The IOC disciplinary panel said in its published judgment that such a significant extension of the detection window is the obvious explanation for the unfortunately spectacular and unprecedented high number of positive cases which were revealed.

A total of 41 medals from Beijing have been stripped after retesting, mostly from athletics and weightlifting.

In another development, a doping ban of four years has been imposed on Russian marathon runner Albina Mayorova by the Court of Arbitration for Sport (CAS). A two-time Olympian, Mayorova tested positive last year for excess testosterone. The suspension of Mayorova will backdate to June 28, 2016, while all of her results between March 14, 2016 and June 28, 2016 will be annulled. The ban is likely to bring an end to the competitive career of the Russian marathon runner.

Albina Mayorova, who also competed at the 2004 Summer Olympics in Athens, has finished in the top 10 in the London, Boston, and Chicago marathons during her career.

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Monday 16, Jan 2017

  Doping Cases Of Three Weightlifters To Be Probed By COC

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The Chinese Olympic Committee (COC) reiterated its zero tolerance to doping and vowed to investigate the cases of three Chinese weightlifters after they were stripped of gold medals won during 2008 Olympic Games.

On Thursday, it was announced by the International Olympic Committee (IOC) that three female Chinese Olympic weightlifting gold medalists Cao Lei (75 kilograms), Chen Xiexia (48 kilograms) and Liu Chunhong (69 kilograms) were among five other athletes who competed at 2008 and 2012 Summer Games. The three Olympic weightlifters all tested positive for prohibited substance Growth hormone-releasing peptide 2 and metabolite (GHRP-2 M2) after re-analysis of their samples from Beijing 2008. Liu also tested positive for Sibutramine. The disqualification leaves China facing a potential ban on weightlifting from international competitions for a period of one year.

A Chinese anti-doping expert said production of growth hormones is stimulated by the drug taken by the athletes. The expert added Sibutramine was possibly used as a masking agent. The Chinese anti-doping expert went on to criticize several Western media that accused the country of state-sponsored doping. The expert remarked they are just analyzing cases with “double standard.” He said there are also many athletes from Western countries who were found using prohibited substances in recent years, but the global media usually tries to paint their indiscretions as personal mistake but the issue becomes ‘nationally organized behavior’ when it comes to countries like China, which is a double standard.

In a statement published on its official website, the Chinese Olympic Committee said it condemns the three athletes who violated the spirit of sportsmanship and Olympics for doping. It further said that the Chinese Olympic Committee respects the decisions made by the IOC and will investigate the cases with related bodies and added we are in solidarity with the International Olympic Committee to protect clean athletes and fight against doping.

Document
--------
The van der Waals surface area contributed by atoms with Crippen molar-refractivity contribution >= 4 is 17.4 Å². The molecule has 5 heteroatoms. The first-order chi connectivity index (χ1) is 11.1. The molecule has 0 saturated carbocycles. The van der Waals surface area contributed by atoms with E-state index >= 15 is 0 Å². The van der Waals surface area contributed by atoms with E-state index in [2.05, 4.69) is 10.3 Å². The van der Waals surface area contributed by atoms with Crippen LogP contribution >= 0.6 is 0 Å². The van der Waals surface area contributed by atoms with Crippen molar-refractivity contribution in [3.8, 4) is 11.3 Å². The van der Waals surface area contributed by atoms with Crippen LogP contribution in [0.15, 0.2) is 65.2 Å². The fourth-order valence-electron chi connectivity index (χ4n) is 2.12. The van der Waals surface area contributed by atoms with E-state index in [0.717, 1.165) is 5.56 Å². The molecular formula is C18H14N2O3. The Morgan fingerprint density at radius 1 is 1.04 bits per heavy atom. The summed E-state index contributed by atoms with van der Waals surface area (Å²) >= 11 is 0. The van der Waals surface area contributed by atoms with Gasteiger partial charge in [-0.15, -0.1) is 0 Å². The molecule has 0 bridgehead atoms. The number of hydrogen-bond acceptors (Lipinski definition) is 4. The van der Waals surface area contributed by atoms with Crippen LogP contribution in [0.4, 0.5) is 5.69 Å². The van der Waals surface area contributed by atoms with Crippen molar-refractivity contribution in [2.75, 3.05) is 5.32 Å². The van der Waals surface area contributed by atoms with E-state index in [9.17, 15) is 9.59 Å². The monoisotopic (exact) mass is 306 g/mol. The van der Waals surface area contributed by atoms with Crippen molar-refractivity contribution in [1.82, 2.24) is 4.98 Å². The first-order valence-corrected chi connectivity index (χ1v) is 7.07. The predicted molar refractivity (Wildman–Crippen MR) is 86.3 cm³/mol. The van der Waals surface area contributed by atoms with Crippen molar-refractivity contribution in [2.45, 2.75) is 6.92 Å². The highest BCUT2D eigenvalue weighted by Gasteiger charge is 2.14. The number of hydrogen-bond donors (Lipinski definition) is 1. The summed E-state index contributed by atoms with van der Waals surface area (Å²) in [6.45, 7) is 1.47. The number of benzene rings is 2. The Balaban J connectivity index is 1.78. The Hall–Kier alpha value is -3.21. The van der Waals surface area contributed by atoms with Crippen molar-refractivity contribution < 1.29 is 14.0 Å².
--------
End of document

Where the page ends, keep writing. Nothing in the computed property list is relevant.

The list of other suspended athletes included Belarus shot-putter Nadzeya Ostapchuk, who was the bronze medalist in Beijing but tested positive for the steroid Turinabol. Turinabol, also called T-bol, is the androgenic anabolic steroid that bagged newspaper headlines after the East German doping scandal became public. This steroid has a positive effect on nitrogen retention and protein synthesis.

Belarusian hammer thrower Darya Pchelnik lost her fourth spot from the 2008 Games. Sibel Simsek of Turkey, Intigam Zairov of Azerbaijan and Armenia’s Norayr Vardanya — three non-medal weightlifters from the 2012 Olympics in London — were also disqualified.

The International Olympic Committee is reanalyzing 1,243 samples from Beijing and London using testing techniques not available at the time.

The results of the new tests will feature during discussions in April this year to map out the program of future summer Olympics. Weightlifting accounts for the most positive tests followed by athletics, wrestling, and cycling. IOC president Thomas Bach recently said that we will have to look at the results in detail, connect each sport with each country and see if it is a problem specific to each country. Bach added then we will study the situation with the World Anti-Doping Agency (WADA).

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Wednesday 19, Oct 2016

  Russian Weightlifter Loses Olympic Silver In Doping Case

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The International Olympic Committee (IOC) has announced Russian weightlifter Apti Aukhadov has been stripped of a London 2012 silver medal after it was confirmed he had tested positive following the re-analysis of samples.

Aukhadov, who is from the Chechnya region, is the latest athlete to be officially sanctioned by the IOC following retesting of more than 1,000 doping samples from the London Olympics and 2008 Beijing Games.

The 23-year-old has been ordered to return his medal, which he won as a 19-year-old in the British capital. Aukhadov, the under-85 kilograms lifter, failed retests for anabolic steroids Turinabol and Drostanolone. The weightlifter also faces the risk of losing the World and European titles he won in 2013 as well as his world bronze medal won in 2015. Aukhadov becomes the tenth weightlifter to have been formally confirmed as failing a Beijing 2008 or London 2012 retest by the IOC. The Russian weightlifter lifted a total of 385kg to narrowly miss out on first place in London behind Adrian Zielinski of Poland, who managed the same total but had a higher clean and jerk mark. The weightlifter from Poland was barred from Rio 2016 after failing a drug test ahead of the Games.